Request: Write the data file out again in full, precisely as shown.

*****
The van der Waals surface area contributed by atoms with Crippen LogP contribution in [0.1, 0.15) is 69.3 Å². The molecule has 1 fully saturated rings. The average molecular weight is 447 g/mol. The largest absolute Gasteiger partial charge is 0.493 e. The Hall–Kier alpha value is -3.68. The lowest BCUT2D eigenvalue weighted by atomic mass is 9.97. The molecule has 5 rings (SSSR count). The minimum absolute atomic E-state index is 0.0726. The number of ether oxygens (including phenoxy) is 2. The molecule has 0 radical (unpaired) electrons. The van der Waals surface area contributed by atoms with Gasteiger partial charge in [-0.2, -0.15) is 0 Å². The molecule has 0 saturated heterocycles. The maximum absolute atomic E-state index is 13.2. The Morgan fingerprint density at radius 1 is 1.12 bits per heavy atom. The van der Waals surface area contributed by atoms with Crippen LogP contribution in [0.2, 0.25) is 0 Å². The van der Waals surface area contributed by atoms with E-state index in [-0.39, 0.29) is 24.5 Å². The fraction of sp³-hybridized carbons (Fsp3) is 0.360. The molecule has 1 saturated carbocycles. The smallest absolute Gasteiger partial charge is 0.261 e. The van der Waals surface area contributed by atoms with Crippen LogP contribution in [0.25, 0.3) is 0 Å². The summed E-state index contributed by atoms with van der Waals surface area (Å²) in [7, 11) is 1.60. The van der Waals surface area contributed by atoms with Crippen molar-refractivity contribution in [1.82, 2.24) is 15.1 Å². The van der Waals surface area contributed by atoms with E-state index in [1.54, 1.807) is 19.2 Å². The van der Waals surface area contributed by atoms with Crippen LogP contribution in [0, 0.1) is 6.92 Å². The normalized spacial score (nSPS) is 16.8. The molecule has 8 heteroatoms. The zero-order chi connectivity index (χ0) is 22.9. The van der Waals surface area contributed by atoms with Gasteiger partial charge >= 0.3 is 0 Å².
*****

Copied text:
The van der Waals surface area contributed by atoms with Crippen LogP contribution in [0.1, 0.15) is 69.3 Å². The molecule has 1 fully saturated rings. The average molecular weight is 447 g/mol. The largest absolute Gasteiger partial charge is 0.493 e. The Hall–Kier alpha value is -3.68. The lowest BCUT2D eigenvalue weighted by atomic mass is 9.97. The molecule has 5 rings (SSSR count). The minimum absolute atomic E-state index is 0.0726. The number of ether oxygens (including phenoxy) is 2. The molecule has 0 radical (unpaired) electrons. The van der Waals surface area contributed by atoms with Gasteiger partial charge in [-0.2, -0.15) is 0 Å². The molecule has 0 saturated heterocycles. The maximum absolute atomic E-state index is 13.2. The Morgan fingerprint density at radius 1 is 1.12 bits per heavy atom. The van der Waals surface area contributed by atoms with Crippen LogP contribution in [0.2, 0.25) is 0 Å². The van der Waals surface area contributed by atoms with E-state index in [-0.39, 0.29) is 24.5 Å². The fraction of sp³-hybridized carbons (Fsp3) is 0.360. The molecule has 1 saturated carbocycles. The smallest absolute Gasteiger partial charge is 0.261 e. The van der Waals surface area contributed by atoms with Crippen LogP contribution in [0.25, 0.3) is 0 Å². The summed E-state index contributed by atoms with van der Waals surface area (Å²) in [7, 11) is 1.60. The van der Waals surface area contributed by atoms with Crippen molar-refractivity contribution in [1.82, 2.24) is 15.1 Å². The van der Waals surface area contributed by atoms with E-state index in [1.54, 1.807) is 19.2 Å². The van der Waals surface area contributed by atoms with Crippen LogP contribution in [0, 0.1) is 6.92 Å². The normalized spacial score (nSPS) is 16.8. The molecule has 8 heteroatoms. The zero-order chi connectivity index (χ0) is 22.9. The van der Waals surface area contributed by atoms with Gasteiger partial charge >= 0.3 is 0 Å².